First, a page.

In effort to maximize
profitability with new
facility now available
FARMINGTON – The new recycling facility for the Marion County Solid Waste Authority will increase not only convenience, but also maximize profitability for the organization. With the new capabilities that allow the SWA to be self-sufficient, residents are encouraged not only to recycle, but to do so in the most effective way possible.
The facility, located on Helen’s Run Road, uses a process of source separating that will maximize profitability, all of which is cycled back into the SWA.
“Recyclables are separated by material,” executive director Bobbi Benson said. “This creates a more pristine product that gains more money.”
The most profitable of all recyclables at this point is corrugated cardboard, but as Benson points out, all cardboard is acceptable.
The facility will also accept and process number one and two plastics. These can be identified by the number within the triangle at the bottom of many products. Common recyclable plastics include soda and water bottles, sports drink bottles, and two liter bottles.
Newspaper, magazines and phone books will also be accepted.
Collection facilities are located throughout Marion County.
“The largest collections are done behind Wilson Ford in White Hall and at North Marion High School, which is open to the public,” Benson said.
Other locations include at the Paw Paw Fairgrounds in Rivesville, behind the municipal building parking lot in Kingmont, at the Novelis parking lot on Speedway, at the Family Dollar Store parking lot in Fairview, at the VFD in Worthington, and at the post office parking lot in Barrackville.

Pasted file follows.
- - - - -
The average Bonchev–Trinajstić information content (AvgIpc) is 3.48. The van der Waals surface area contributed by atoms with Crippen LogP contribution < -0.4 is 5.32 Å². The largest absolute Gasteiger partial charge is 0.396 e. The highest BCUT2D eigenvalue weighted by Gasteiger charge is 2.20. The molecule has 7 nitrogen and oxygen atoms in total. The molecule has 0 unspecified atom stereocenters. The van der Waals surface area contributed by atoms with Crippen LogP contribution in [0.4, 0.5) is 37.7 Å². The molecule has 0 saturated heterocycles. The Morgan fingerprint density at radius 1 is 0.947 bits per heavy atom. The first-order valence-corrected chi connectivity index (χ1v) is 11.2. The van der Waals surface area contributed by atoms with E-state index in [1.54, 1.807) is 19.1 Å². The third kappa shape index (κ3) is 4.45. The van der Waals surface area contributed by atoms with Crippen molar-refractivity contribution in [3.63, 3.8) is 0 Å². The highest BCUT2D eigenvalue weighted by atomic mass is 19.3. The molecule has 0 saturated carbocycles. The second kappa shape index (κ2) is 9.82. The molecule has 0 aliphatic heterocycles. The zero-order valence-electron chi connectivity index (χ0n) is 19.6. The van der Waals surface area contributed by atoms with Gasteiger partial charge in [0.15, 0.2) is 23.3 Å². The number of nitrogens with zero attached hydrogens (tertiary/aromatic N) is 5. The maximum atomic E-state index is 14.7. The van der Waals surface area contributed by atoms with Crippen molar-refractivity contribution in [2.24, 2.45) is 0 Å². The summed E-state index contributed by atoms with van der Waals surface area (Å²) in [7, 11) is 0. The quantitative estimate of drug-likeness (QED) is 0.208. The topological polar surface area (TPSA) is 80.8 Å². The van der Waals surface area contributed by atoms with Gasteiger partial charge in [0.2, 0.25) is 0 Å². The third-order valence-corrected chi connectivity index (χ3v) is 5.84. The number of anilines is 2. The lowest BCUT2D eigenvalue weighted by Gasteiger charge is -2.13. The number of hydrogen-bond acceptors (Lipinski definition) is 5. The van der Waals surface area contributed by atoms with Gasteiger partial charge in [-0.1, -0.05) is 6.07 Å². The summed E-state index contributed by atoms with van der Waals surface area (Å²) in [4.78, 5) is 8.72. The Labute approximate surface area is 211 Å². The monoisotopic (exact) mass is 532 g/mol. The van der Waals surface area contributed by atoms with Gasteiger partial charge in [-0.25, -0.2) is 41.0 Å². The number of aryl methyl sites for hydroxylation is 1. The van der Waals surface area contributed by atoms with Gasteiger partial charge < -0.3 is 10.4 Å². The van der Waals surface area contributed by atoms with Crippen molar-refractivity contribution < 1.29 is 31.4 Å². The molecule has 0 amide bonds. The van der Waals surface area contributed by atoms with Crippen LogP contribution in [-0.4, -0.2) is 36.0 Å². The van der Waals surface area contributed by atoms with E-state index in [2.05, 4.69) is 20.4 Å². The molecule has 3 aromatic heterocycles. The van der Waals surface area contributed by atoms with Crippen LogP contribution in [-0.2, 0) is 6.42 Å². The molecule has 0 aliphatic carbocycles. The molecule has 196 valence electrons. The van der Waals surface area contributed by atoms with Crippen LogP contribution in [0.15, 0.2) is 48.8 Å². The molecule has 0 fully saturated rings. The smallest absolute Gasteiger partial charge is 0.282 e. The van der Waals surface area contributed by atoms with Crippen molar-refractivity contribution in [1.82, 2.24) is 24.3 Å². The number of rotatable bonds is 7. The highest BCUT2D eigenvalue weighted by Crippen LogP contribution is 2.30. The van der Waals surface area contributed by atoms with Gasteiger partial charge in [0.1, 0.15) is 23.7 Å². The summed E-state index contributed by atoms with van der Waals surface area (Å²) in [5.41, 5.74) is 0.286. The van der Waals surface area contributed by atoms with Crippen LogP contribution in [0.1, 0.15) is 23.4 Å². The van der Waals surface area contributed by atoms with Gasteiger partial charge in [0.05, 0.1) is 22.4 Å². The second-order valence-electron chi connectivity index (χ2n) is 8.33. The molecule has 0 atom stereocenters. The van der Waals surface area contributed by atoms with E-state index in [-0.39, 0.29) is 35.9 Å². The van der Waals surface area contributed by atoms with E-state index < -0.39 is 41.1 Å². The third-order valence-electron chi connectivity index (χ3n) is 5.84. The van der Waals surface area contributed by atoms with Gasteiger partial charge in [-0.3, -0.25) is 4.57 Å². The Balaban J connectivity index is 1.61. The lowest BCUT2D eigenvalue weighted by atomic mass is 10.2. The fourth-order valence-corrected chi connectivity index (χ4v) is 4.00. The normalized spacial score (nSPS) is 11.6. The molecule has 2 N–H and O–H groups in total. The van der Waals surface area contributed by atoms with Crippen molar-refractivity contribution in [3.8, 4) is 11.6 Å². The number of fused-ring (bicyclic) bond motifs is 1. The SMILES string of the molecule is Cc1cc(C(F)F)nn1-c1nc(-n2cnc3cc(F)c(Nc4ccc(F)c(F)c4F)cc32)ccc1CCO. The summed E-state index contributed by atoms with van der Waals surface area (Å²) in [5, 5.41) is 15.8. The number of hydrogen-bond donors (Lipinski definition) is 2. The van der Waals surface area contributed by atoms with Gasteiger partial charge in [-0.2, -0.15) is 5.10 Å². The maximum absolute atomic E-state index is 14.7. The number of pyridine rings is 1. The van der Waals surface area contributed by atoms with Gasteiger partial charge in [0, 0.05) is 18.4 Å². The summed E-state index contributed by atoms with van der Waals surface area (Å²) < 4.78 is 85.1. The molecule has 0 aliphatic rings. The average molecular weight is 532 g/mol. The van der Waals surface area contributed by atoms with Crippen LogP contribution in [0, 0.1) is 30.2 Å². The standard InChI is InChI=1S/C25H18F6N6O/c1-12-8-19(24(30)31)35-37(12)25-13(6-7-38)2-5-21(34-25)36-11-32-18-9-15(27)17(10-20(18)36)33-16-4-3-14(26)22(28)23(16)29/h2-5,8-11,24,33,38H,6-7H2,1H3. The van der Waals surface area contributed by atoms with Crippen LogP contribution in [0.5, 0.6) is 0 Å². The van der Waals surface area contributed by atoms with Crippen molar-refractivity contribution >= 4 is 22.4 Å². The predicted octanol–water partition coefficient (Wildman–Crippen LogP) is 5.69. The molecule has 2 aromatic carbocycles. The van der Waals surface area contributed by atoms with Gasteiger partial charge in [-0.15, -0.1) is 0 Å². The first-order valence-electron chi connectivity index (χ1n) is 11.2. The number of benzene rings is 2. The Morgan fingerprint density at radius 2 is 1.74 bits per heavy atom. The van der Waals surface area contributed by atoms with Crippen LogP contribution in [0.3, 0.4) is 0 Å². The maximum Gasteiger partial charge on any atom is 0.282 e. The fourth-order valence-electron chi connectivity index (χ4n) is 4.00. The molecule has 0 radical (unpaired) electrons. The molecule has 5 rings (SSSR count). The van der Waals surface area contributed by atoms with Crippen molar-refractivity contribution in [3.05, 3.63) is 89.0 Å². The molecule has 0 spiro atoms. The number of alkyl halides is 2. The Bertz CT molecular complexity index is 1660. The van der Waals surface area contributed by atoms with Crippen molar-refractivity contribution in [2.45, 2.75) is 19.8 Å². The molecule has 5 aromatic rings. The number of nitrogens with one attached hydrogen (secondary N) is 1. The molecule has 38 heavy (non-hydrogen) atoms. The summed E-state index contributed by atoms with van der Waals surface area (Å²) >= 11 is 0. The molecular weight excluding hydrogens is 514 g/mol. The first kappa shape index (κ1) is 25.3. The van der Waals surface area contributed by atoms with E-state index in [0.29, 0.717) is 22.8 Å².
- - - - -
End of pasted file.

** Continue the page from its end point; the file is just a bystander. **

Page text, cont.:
The SWA has also received a special permit that allows it to collect within city limits at the Mid-City Parking Lot in Fairmont and is attempting to receive a grant that will allow it to collect recyclables at Marion County schools.
“We are going to try and get a grant at the end of the month to try and get bins to recycle in schools,” Benson explained. “Money is a factor, and the bins to go in schools cost a lot of money.”
Currently, the SWA is not accepting glass recyclables due to safety concerns.
“It is hard to find someone who will accept glass because of danger factor. Workers could get cut or injured when sorting the glass and working with it,” Benson explained.
Residents living within city limits can still recycle glass, however, by disposing of it in their roadside bins. Republic Services does collect glass, as well as all plastics numbered one through seven.
So far, the program has been a success according to Benson.
“I want to thank the public and everyone for making the program work,” she said.
Email Sean McNamara at firstname.lastname@example.org or follow him on Twitter @SMcNamaraTWV.